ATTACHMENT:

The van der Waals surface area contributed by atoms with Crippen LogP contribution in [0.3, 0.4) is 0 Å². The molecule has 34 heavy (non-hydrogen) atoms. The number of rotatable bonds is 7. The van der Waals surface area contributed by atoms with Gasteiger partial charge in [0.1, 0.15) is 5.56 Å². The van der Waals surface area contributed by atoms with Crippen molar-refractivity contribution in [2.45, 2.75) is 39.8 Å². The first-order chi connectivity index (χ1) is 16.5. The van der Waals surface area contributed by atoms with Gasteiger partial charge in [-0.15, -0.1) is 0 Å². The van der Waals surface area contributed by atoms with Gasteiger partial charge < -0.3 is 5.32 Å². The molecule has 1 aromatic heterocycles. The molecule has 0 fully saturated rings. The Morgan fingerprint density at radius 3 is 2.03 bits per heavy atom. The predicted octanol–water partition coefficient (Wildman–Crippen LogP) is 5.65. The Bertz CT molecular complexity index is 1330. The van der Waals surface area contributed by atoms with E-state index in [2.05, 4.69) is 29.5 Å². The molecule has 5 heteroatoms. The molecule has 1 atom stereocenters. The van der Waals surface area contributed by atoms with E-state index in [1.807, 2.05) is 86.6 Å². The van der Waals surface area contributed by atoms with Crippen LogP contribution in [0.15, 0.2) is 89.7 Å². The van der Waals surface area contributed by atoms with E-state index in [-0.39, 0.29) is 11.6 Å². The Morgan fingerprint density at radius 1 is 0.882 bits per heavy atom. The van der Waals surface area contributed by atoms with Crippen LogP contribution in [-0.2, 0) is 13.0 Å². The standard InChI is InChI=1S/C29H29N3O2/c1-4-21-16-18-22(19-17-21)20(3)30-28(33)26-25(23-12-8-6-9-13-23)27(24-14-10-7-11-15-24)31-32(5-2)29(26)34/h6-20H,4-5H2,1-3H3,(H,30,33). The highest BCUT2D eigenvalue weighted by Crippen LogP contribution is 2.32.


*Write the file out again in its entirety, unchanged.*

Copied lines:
The van der Waals surface area contributed by atoms with Crippen LogP contribution in [0.3, 0.4) is 0 Å². The molecule has 34 heavy (non-hydrogen) atoms. The number of rotatable bonds is 7. The van der Waals surface area contributed by atoms with Gasteiger partial charge in [0.1, 0.15) is 5.56 Å². The van der Waals surface area contributed by atoms with Crippen molar-refractivity contribution in [2.45, 2.75) is 39.8 Å². The first-order chi connectivity index (χ1) is 16.5. The van der Waals surface area contributed by atoms with Gasteiger partial charge in [-0.15, -0.1) is 0 Å². The van der Waals surface area contributed by atoms with Gasteiger partial charge < -0.3 is 5.32 Å². The molecule has 1 aromatic heterocycles. The molecule has 0 fully saturated rings. The Morgan fingerprint density at radius 3 is 2.03 bits per heavy atom. The predicted octanol–water partition coefficient (Wildman–Crippen LogP) is 5.65. The Bertz CT molecular complexity index is 1330. The van der Waals surface area contributed by atoms with E-state index in [2.05, 4.69) is 29.5 Å². The molecule has 5 heteroatoms. The molecule has 1 atom stereocenters. The van der Waals surface area contributed by atoms with E-state index in [1.807, 2.05) is 86.6 Å². The van der Waals surface area contributed by atoms with Crippen LogP contribution in [0.15, 0.2) is 89.7 Å². The van der Waals surface area contributed by atoms with E-state index in [-0.39, 0.29) is 11.6 Å². The Morgan fingerprint density at radius 1 is 0.882 bits per heavy atom. The van der Waals surface area contributed by atoms with Crippen LogP contribution in [-0.2, 0) is 13.0 Å². The standard InChI is InChI=1S/C29H29N3O2/c1-4-21-16-18-22(19-17-21)20(3)30-28(33)26-25(23-12-8-6-9-13-23)27(24-14-10-7-11-15-24)31-32(5-2)29(26)34/h6-20H,4-5H2,1-3H3,(H,30,33). The highest BCUT2D eigenvalue weighted by Crippen LogP contribution is 2.32.